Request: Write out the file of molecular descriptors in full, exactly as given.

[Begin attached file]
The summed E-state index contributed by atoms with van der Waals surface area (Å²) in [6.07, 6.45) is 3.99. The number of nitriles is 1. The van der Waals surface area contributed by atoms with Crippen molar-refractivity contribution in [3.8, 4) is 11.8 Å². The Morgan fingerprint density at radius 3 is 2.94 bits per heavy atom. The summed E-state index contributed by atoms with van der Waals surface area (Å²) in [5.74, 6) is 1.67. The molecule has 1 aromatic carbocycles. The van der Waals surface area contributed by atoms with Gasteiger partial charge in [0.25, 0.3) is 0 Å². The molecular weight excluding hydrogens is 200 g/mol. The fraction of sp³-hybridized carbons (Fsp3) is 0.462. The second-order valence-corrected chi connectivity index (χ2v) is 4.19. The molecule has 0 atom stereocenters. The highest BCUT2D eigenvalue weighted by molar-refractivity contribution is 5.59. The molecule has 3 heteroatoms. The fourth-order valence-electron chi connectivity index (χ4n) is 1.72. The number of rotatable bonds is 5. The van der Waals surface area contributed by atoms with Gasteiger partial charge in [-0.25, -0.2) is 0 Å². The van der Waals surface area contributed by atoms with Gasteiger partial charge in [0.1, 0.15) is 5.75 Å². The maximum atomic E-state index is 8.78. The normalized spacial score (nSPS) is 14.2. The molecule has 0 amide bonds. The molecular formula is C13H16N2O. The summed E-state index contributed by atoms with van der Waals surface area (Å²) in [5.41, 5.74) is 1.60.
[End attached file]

The summed E-state index contributed by atoms with van der Waals surface area (Å²) in [6.07, 6.45) is 3.99. The number of nitriles is 1. The van der Waals surface area contributed by atoms with Crippen molar-refractivity contribution in [3.8, 4) is 11.8 Å². The Morgan fingerprint density at radius 3 is 2.94 bits per heavy atom. The summed E-state index contributed by atoms with van der Waals surface area (Å²) in [5.74, 6) is 1.67. The molecule has 1 aromatic carbocycles. The van der Waals surface area contributed by atoms with Gasteiger partial charge in [0.25, 0.3) is 0 Å². The molecular weight excluding hydrogens is 200 g/mol. The fraction of sp³-hybridized carbons (Fsp3) is 0.462. The second-order valence-corrected chi connectivity index (χ2v) is 4.19. The molecule has 0 atom stereocenters. The highest BCUT2D eigenvalue weighted by molar-refractivity contribution is 5.59. The molecule has 3 heteroatoms. The fourth-order valence-electron chi connectivity index (χ4n) is 1.72. The number of rotatable bonds is 5. The van der Waals surface area contributed by atoms with Gasteiger partial charge in [-0.25, -0.2) is 0 Å². The van der Waals surface area contributed by atoms with Gasteiger partial charge in [0.1, 0.15) is 5.75 Å². The maximum atomic E-state index is 8.78. The normalized spacial score (nSPS) is 14.2. The molecule has 0 amide bonds. The molecular formula is C13H16N2O. The summed E-state index contributed by atoms with van der Waals surface area (Å²) in [5.41, 5.74) is 1.60.